The good news is that the Allroad is never wanting for power. Audi says the big wagon will hit 60 in just 5.1 seconds, and we’re inclined to believe it. And thanks to the V6’s relatively generous displacement, all of that oomph is available pretty much the instant you get on the throttle. The A6 Allroad may not be svelte but it’ll certainly get out of its own way, and it packs quite a bit more punch than the Volvo, though the A6 Allroad’s power advantage comes with a 300-pound weight penalty.
Inside, Audi has gone with a two-tiered infotainment system, with the primary display screen sitting high atop the center console and a secondary control screen residing beneath it. This division of labor frees up more space in the primary screen for information you actually want to see and interact with, while controls (such as vent and temperature settings) are relegated to the lower unit. While the tech is robust, it suffers from many of the same drawbacks as other touchscreen-dependent systems, and smaller UI elements can prove especially challenging to use while on the move. Many of the settings for the driver-assist functions are also buried deep in various system menus.
Yes, options are good, but unlike Volvo's Sensus, which puts just about every toggle on one easily accessible screen, Audi’s customization features are buried comparatively deep within its MMI interface – a fault shared with Mercedes-Benz. Hit the road before you get everything just right, and you’ll probably have to pull over to dig through menus looking for whatever you forgot – or didn’t realize you needed to begin with.
Despite this steeping learning curve (and lengthy setup), we found the MMI interface to be generally intuitive and almost infallibly responsive. Kudos on both fronts. Even after hours behind the wheel, we found the Allroad’s cabin coddling and serene, allowing us to put hundreds of miles behind us with only minimal fatigue.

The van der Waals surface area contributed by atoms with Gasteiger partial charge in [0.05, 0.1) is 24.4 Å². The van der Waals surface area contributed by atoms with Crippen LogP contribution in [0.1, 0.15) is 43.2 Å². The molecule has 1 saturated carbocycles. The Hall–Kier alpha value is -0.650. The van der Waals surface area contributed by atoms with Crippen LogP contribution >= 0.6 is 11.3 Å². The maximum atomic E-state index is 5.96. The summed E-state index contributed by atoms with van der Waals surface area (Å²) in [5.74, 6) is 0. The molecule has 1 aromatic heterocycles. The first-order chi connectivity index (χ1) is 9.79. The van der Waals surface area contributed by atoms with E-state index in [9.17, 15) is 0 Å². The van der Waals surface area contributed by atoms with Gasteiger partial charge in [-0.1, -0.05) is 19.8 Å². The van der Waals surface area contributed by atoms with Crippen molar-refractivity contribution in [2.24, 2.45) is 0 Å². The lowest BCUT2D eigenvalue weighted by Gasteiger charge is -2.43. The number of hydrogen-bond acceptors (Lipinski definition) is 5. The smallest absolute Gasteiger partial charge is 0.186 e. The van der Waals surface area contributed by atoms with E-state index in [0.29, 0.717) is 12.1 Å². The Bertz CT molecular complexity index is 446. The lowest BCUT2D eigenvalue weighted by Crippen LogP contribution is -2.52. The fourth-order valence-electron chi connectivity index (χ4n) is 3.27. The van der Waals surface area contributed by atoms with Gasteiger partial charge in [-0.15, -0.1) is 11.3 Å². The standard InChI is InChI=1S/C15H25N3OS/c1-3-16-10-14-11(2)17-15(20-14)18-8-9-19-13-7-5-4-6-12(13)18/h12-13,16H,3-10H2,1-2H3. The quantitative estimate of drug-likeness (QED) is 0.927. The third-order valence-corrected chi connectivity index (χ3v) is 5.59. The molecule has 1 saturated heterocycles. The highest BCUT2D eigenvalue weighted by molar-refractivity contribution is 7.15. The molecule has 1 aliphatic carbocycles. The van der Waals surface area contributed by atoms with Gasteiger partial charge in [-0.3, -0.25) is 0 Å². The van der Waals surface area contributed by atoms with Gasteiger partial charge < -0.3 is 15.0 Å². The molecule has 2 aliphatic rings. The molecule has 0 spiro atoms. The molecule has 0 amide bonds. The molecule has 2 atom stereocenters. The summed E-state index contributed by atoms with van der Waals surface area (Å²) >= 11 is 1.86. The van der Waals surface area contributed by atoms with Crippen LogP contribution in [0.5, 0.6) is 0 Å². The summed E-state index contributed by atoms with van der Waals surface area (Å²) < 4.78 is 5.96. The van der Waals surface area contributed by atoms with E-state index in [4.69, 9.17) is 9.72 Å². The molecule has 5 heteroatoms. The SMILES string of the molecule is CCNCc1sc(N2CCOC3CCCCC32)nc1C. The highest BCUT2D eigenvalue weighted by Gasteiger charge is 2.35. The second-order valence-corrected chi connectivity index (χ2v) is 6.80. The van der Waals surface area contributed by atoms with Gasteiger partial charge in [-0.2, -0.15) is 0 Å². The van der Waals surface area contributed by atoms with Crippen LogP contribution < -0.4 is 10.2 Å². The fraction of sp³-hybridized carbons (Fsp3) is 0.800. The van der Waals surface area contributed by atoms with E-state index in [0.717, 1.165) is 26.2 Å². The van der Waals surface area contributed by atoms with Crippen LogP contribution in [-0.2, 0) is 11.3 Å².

But what of the wagon things, you ask? Well, we’re happy to report that it does those pretty darned well. The Allroad’s rear seat is comfortable and spacious, yet easy to stow when it comes time to haul large or abundant cargo. We managed to put three sets of spare wheels (two still shod with tires) into the back with enough vertical room left to utilize the rearview mirror.
So, it’s a wagon, it’s comfortable, it’s luxurious, it’s feature-rich and it’s versatile enough to play the roll of a soft-roader when called upon. What’s the catch? Well, it ain’t cheap.
A 2020 Audi A6 Allroad 55 TFSI Premium Plus with zero options is a $67,000 car. A Prestige package car like ours with the Soho Brown paint finish checks in at $73,040 (including $1,045 for destination). Our loaner likely had some other odds and ends we can’t easily account for, but it’s safe to say that to get one close to this spec, you’re going to shell out approximately seventy-five grand. The Audi and Mercedes-Benz are pretty evenly matched on price, but the less-powerful Volvo V90 Cross Country pretty much tops out where the Audi begins.
You know what else is $10,000 cheaper than an A6 Allroad? Audi’s own Q7 crossover, which offers three rows of seating, more cargo room and more ground clearance. Yeah, you get less power with the base Q7, but the Allroad’s V6 is optional on Audi’s big three-row too, and for about the same money.
So maybe the Q7 makes more sense on paper, but we suspect that potential buyers of a luxury wagon like the A6 Allroad may not care despite being well aware of any practical shortcomings relative an SUV. Perhaps they like the look, lower ride height or just being different than the SUV-buying masses. Maybe they just know it'll fit in their garages better. Either way, we can promise you this: If you want a comfy European luxury wagon with plenty of punch and cargo space galore, there aren’t too many options. Fortunately, the 2020 Audi A6 Allroad is a good one.